Ancient Roman Art

Ancient Roman art was influenced by culture and tradition of the countries that were part of the ancient Roman Empire. One of the countries that influenced the art of ancient Rome, was Greece. Roman history would be incomplete, if Roman art is not mentioned.

The golden period of ancient Roman art was between 750 BC and 410 AD. Architecture, painting, mosaic work and sculpture were the prominent art forms of ancient Rome. While, ivory carving, figurine glass, pottery, metal work, gem engraving and coin-die were the less significant art forms of ancient Roman culture.

Roman Emperors such as Constantine and Justine promoted many forms of arts. Many of the paintings, sculptures and mosaics of ancient Romans had a touch and charm of Greek culture. The Greeks who had migrated to Rome from Greek colonies and provinces created many of the artworks of ancient Rome.

Some of the famous Greek sculptors were Skopas, Phidas, Lysippos and Praxitele. The Greek artists were held in high esteem by the Roman artists and the latter copied their style. Many of the major and the minor artworks of the ancient Romans such as mosaic, coin die, landscape painting, were wholly borrowed from the Greeks.

Roman art was very colorful and decorative. It mainly indicated the wealth and status of the subject. Whereas, the Greeks paid more attention to the aesthetic and natural beauty and qualities of a subject.

Wealthy Romans promoted art and architecture. The Romans loved to decorate the walls of their homes and offices with beautiful sculptures and mural paintings. Ancient Roman women were also fond of fine jewelry and clothes. These factors assisted in the growth of Roman art.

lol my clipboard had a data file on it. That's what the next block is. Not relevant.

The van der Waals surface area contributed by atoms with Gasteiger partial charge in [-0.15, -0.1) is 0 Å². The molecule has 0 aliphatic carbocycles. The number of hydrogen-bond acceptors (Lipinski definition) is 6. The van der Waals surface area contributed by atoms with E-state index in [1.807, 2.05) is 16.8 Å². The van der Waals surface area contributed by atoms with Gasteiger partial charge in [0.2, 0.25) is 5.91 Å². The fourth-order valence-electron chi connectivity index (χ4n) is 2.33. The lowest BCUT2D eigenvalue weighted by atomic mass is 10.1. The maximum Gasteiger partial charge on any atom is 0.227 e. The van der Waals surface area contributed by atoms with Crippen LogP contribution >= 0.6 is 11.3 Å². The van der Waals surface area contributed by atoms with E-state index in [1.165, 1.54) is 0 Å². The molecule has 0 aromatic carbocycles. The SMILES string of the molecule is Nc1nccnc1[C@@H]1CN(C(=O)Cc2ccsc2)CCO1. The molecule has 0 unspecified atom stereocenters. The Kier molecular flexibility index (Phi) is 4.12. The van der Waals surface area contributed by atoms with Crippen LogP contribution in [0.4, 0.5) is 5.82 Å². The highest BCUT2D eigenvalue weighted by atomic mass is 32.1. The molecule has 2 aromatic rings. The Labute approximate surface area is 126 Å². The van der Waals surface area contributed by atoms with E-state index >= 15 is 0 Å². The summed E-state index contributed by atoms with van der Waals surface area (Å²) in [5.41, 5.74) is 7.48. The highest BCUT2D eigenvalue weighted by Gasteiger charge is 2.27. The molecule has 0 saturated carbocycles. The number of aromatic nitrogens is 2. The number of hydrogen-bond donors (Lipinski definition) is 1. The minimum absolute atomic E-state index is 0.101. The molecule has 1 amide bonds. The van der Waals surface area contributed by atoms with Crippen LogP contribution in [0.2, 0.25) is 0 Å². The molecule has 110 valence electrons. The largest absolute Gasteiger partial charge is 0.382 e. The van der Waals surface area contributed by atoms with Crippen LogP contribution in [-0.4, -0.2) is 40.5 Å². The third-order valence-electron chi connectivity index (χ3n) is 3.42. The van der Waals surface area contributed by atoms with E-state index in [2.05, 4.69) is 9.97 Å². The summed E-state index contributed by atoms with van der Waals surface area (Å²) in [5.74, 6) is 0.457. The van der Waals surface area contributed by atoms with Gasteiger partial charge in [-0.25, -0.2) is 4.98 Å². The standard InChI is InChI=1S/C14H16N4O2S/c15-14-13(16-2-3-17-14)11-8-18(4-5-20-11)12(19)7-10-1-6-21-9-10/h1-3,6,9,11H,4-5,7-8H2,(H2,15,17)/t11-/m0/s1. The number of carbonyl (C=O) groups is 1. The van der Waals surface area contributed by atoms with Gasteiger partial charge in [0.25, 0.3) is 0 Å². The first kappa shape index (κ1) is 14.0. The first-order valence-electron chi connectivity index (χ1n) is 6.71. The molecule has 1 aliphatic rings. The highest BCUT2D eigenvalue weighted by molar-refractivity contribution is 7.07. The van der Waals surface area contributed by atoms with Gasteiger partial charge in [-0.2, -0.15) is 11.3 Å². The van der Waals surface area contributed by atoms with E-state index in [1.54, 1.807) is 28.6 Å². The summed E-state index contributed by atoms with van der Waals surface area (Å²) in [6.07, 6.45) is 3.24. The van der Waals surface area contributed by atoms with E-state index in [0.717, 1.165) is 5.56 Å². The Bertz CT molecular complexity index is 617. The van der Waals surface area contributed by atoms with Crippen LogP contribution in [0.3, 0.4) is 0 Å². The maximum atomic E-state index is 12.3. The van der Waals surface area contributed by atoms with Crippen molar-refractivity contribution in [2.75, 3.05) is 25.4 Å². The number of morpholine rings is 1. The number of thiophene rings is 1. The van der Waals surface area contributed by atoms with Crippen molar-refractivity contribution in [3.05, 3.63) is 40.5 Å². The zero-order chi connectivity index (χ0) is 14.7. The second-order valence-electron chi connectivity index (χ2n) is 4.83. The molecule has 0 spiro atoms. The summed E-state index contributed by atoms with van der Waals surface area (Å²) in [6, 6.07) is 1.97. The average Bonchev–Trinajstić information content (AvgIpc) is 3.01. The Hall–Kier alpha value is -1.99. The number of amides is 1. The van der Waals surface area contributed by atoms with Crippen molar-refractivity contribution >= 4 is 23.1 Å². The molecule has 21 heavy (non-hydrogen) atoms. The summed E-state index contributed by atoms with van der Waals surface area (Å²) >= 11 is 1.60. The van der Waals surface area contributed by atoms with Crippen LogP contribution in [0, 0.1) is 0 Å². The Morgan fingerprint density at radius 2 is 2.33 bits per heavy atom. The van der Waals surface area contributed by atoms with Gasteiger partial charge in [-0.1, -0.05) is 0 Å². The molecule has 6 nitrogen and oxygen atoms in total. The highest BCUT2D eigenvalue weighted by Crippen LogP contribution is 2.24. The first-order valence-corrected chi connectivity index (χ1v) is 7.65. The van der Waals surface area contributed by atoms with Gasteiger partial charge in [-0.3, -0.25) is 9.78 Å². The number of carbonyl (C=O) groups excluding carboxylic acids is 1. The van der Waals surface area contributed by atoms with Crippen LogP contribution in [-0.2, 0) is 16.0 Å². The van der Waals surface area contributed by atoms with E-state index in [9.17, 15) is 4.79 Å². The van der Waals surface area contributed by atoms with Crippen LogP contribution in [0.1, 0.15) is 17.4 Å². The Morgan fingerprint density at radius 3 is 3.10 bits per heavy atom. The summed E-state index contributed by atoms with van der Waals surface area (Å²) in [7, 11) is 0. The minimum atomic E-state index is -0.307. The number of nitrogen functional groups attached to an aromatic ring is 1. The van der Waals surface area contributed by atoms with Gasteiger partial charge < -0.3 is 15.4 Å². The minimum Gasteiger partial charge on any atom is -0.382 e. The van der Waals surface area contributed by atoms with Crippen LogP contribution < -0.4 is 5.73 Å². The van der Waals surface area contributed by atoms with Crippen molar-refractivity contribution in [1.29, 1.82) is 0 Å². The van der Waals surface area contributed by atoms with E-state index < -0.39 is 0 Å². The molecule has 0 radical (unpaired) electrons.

Between the 4th and the 6th century, panel painting and the wooden painting had died; while art forms such as wall paintings, mosaic ceiling and floor work thrived. Historians opine panel painting became unpopular due to religious reasons. Remember, during this period Christianity was gaining importance.

Emperor Constantine moved the capital of the Roman Empire from Rome to Byzantium and renamed the city as Constantinople. During this period, the Roman art form incorporated the best of the styles of Eastern Europe. This style came to be known as Byzantine art. In the sixth century, Emperor Justinian, employed as many as 10,000 laborers and artisans to build the Church of Hagia Sophia, in Constantinople. He also ordered the artisans to create wall and ceiling mosaics in Ravenna, the capital of Western Roman Empire.

Roman artists used paints and brushes made from natural materials. Leaves and powdered rocks were used to make paint colors. Ochre (combination of alumina, silica and ferric oxide) was used to develop the shades of red and yellow. Chalk was used for white color. The Romans used seashells to get purple shade and blue shade was made from a combination of copper and glass. Soot was used for color black. Twigs, reeds and wood were used to make paintbrushes. Ivory and quality woods were used to make pens for writing.

To sum up, ancient Roman art also included Roman architecture. Ancient Romans had great architectural skills. The Aqueduct is one of the ancient Roman architectural marvels.